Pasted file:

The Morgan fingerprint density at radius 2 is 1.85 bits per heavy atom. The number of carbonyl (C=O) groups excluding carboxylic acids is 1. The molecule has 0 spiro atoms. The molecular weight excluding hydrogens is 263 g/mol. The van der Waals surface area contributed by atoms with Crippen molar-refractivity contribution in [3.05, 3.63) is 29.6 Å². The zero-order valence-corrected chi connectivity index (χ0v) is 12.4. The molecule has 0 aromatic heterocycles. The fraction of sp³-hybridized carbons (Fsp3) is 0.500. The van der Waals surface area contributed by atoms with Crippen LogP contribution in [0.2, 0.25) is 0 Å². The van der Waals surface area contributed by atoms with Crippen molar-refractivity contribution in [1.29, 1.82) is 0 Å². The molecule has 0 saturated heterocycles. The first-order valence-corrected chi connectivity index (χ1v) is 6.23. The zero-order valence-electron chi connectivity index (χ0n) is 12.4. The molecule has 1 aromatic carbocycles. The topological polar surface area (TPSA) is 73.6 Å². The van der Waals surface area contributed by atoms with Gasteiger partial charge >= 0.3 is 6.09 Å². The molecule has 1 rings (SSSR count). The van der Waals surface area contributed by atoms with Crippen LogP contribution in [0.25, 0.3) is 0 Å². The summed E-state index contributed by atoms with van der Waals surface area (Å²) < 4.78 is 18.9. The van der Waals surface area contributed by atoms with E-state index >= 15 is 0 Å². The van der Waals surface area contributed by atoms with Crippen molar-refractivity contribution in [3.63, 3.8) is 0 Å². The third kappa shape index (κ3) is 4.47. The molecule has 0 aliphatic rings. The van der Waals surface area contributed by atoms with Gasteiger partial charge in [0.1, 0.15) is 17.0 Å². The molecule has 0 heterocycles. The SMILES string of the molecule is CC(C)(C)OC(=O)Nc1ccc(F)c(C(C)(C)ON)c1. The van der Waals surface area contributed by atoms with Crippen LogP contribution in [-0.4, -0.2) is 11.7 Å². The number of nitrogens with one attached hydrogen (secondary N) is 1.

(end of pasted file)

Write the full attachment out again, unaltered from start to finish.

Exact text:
The Morgan fingerprint density at radius 2 is 1.85 bits per heavy atom. The number of carbonyl (C=O) groups excluding carboxylic acids is 1. The molecule has 0 spiro atoms. The molecular weight excluding hydrogens is 263 g/mol. The van der Waals surface area contributed by atoms with Crippen molar-refractivity contribution in [3.05, 3.63) is 29.6 Å². The zero-order valence-corrected chi connectivity index (χ0v) is 12.4. The molecule has 0 aromatic heterocycles. The fraction of sp³-hybridized carbons (Fsp3) is 0.500. The van der Waals surface area contributed by atoms with Crippen LogP contribution in [0.2, 0.25) is 0 Å². The van der Waals surface area contributed by atoms with Crippen molar-refractivity contribution in [1.29, 1.82) is 0 Å². The molecule has 0 saturated heterocycles. The first-order valence-corrected chi connectivity index (χ1v) is 6.23. The zero-order valence-electron chi connectivity index (χ0n) is 12.4. The molecule has 1 aromatic carbocycles. The topological polar surface area (TPSA) is 73.6 Å². The van der Waals surface area contributed by atoms with Gasteiger partial charge >= 0.3 is 6.09 Å². The molecule has 1 rings (SSSR count). The van der Waals surface area contributed by atoms with Crippen LogP contribution in [0.25, 0.3) is 0 Å². The summed E-state index contributed by atoms with van der Waals surface area (Å²) < 4.78 is 18.9. The van der Waals surface area contributed by atoms with E-state index >= 15 is 0 Å². The van der Waals surface area contributed by atoms with Crippen molar-refractivity contribution in [3.63, 3.8) is 0 Å². The third kappa shape index (κ3) is 4.47. The molecule has 0 aliphatic rings. The van der Waals surface area contributed by atoms with Gasteiger partial charge in [0.1, 0.15) is 17.0 Å². The molecule has 0 heterocycles. The SMILES string of the molecule is CC(C)(C)OC(=O)Nc1ccc(F)c(C(C)(C)ON)c1. The van der Waals surface area contributed by atoms with Crippen LogP contribution in [-0.4, -0.2) is 11.7 Å². The number of nitrogens with one attached hydrogen (secondary N) is 1.